TORONTO - Mayor Rob Ford is promising a budget battle at city council.
Councillors on the budget committee finalized the 2014 budget on Wednesday — agreeing to a 2.25% tax hike rather than the proposed 2.5% increase. The committee also refused to tinker with the city’s land transfer tax.
A 2.25% increase, if approved by city council later this month, would add $57.50 to the property tax bill imposed on a typical home — one assessed at $498,000.
Ford said he can support the budget and wants spending cuts to lower the tax increase to 1.75% and at least a 5% reduction in the city’s land transfer tax.
“It’s not me, this is what the people want,” Ford said after making a brief appearance at the budget committee.
The mayor — who has been stripped of most of his powers and no longer steers the budget process — promised to propose at least $50 million in savings to city council during the budget debate planned for the end of the month.
“If they support it, we’ll have 1.75% (tax hike) and services will be better, they won’t be touched,” Ford said. He refused to give specifics about the savings or what he might propose contracting out.
“I will show you on the floor of council,” he said
The budget committee’s recommended 2.25% tax increase includes a 0.5% hike to help finance the Scarborough subway.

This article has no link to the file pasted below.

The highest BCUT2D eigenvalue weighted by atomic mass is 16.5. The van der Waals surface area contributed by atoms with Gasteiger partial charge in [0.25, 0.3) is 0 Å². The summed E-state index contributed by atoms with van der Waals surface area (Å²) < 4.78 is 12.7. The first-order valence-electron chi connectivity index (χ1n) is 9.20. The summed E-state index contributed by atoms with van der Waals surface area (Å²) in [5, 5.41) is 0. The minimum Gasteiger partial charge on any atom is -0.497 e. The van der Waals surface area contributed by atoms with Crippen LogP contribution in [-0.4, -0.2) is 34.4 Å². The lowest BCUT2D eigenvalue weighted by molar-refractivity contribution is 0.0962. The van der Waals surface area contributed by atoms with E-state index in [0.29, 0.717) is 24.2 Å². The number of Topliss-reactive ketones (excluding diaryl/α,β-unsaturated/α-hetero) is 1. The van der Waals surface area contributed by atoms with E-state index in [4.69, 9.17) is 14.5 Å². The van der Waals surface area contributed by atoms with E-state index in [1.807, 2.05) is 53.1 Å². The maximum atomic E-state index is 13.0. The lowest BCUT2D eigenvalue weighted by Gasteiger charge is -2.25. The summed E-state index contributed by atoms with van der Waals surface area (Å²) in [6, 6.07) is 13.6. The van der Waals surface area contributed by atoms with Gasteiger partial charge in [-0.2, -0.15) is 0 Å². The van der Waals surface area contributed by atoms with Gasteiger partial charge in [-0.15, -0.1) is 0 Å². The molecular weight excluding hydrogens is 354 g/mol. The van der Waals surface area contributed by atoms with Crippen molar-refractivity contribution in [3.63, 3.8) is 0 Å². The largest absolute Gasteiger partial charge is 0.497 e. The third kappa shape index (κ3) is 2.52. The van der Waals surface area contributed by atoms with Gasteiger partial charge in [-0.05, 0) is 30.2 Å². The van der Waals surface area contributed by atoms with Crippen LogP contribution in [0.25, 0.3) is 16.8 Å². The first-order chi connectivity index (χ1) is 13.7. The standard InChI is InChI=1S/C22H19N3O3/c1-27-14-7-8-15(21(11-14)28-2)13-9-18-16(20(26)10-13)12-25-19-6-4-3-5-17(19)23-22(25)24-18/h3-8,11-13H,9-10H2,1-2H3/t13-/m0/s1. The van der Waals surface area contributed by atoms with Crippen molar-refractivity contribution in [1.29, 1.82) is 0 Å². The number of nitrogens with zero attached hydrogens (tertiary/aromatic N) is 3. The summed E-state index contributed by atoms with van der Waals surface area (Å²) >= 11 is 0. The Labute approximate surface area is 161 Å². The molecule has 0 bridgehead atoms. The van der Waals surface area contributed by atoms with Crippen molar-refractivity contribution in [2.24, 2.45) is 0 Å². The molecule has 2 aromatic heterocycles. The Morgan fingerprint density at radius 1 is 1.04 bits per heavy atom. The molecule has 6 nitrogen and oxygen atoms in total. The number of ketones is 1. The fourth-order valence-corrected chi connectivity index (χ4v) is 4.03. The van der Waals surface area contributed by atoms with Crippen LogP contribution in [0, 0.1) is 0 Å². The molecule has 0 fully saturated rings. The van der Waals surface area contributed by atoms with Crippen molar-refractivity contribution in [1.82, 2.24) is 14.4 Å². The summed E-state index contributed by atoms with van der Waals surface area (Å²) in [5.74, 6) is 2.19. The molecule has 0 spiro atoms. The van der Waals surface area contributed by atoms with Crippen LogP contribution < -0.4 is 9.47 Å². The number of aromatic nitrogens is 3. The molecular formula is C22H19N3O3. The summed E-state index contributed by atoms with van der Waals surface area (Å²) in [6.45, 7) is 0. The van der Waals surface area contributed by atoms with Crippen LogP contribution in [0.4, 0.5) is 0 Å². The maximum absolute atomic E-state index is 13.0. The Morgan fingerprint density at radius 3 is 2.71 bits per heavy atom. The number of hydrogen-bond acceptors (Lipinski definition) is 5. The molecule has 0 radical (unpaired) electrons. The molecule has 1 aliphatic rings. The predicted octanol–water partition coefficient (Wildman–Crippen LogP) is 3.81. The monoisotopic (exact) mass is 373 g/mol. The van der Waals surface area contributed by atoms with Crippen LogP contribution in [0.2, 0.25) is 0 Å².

Councillor Michelle Berardinetti said a 1.75% total tax hike was “not achievable.”
She stressed that “unless you’re going to have major cuts” the tax hike couldn’t be limited to just 1.75%.
Ford also unsuccessfully urged the budget committee to start to cut the land transfer tax.
The committee voted 4-2 to leave the land transfer tax alone.
Deputy Mayor Norm Kelly said he’ll spend the next few weeks urging councillors to support the budget.
“I think that this is a reasonable, balanced, win-win budget,” Kelly said.
Councillor Doug Ford — the budget committee vice-chairman — argued the tax hike could be lower.
“I’m disappointed with the committee,” he said.
The committee also voted to have the city start funding the High Park Zoo once again and standardize library hours across the city.
What does the property tax hike mean for residents?
n A 2.25% increase (which was approved by the budget committee) would mean the average home would pay $57.50 more this year.
n If Mayor Rob Ford gets his way and the tax hike is limited to 1.75%, the average home would pay $44.50 more.
n City staff had proposed a 2.5% tax hike which would have added $64 to the average home’s tax bill.
n And just in case you’re wondering, the Scarborough subway property tax hike of 0.5% (which is included in all the hypothetical tax hikes) means the average home is paying $13 more on its property tax bill.
Note: The city bases the tax hike impact on a house assessed at $498,000.
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